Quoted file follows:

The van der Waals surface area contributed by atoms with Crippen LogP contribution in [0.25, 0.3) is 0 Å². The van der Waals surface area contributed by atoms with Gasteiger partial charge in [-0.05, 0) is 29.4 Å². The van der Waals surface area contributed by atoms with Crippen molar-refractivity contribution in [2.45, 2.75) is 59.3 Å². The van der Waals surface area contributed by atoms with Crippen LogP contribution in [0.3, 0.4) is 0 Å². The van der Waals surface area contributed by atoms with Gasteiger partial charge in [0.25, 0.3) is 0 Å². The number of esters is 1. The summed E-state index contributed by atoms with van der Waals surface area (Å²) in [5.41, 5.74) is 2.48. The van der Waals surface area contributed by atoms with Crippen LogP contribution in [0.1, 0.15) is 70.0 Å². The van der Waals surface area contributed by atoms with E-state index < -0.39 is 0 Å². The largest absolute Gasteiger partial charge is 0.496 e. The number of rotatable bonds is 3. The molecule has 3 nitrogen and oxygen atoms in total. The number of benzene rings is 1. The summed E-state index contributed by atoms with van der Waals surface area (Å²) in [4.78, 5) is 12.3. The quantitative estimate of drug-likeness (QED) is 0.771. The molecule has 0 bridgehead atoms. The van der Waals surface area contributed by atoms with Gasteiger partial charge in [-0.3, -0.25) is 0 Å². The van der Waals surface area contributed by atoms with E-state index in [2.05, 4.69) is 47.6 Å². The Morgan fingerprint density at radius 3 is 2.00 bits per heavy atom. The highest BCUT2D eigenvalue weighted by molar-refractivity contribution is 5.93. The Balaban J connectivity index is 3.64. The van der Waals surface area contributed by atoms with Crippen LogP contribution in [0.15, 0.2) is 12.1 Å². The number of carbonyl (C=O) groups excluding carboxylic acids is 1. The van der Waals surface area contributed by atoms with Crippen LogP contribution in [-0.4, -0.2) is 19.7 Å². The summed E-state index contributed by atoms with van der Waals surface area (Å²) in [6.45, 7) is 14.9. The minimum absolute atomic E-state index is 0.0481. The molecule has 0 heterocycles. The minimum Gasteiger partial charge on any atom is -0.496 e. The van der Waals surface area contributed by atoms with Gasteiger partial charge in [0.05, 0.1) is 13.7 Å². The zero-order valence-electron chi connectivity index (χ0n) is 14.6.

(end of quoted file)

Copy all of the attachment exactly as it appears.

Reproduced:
The van der Waals surface area contributed by atoms with Crippen LogP contribution in [0.25, 0.3) is 0 Å². The van der Waals surface area contributed by atoms with Gasteiger partial charge in [-0.05, 0) is 29.4 Å². The van der Waals surface area contributed by atoms with Crippen molar-refractivity contribution in [2.45, 2.75) is 59.3 Å². The van der Waals surface area contributed by atoms with Crippen LogP contribution in [0.3, 0.4) is 0 Å². The van der Waals surface area contributed by atoms with Gasteiger partial charge in [0.25, 0.3) is 0 Å². The number of esters is 1. The summed E-state index contributed by atoms with van der Waals surface area (Å²) in [5.41, 5.74) is 2.48. The van der Waals surface area contributed by atoms with Crippen LogP contribution in [0.1, 0.15) is 70.0 Å². The van der Waals surface area contributed by atoms with E-state index < -0.39 is 0 Å². The largest absolute Gasteiger partial charge is 0.496 e. The number of rotatable bonds is 3. The molecule has 3 nitrogen and oxygen atoms in total. The number of benzene rings is 1. The summed E-state index contributed by atoms with van der Waals surface area (Å²) in [4.78, 5) is 12.3. The quantitative estimate of drug-likeness (QED) is 0.771. The molecule has 0 bridgehead atoms. The van der Waals surface area contributed by atoms with Gasteiger partial charge in [-0.3, -0.25) is 0 Å². The van der Waals surface area contributed by atoms with E-state index in [2.05, 4.69) is 47.6 Å². The Morgan fingerprint density at radius 3 is 2.00 bits per heavy atom. The highest BCUT2D eigenvalue weighted by molar-refractivity contribution is 5.93. The Balaban J connectivity index is 3.64. The van der Waals surface area contributed by atoms with Crippen LogP contribution in [0.15, 0.2) is 12.1 Å². The number of carbonyl (C=O) groups excluding carboxylic acids is 1. The van der Waals surface area contributed by atoms with Crippen LogP contribution in [-0.4, -0.2) is 19.7 Å². The summed E-state index contributed by atoms with van der Waals surface area (Å²) in [6.45, 7) is 14.9. The minimum absolute atomic E-state index is 0.0481. The molecule has 0 heterocycles. The minimum Gasteiger partial charge on any atom is -0.496 e. The van der Waals surface area contributed by atoms with Gasteiger partial charge in [0.05, 0.1) is 13.7 Å². The zero-order valence-electron chi connectivity index (χ0n) is 14.6.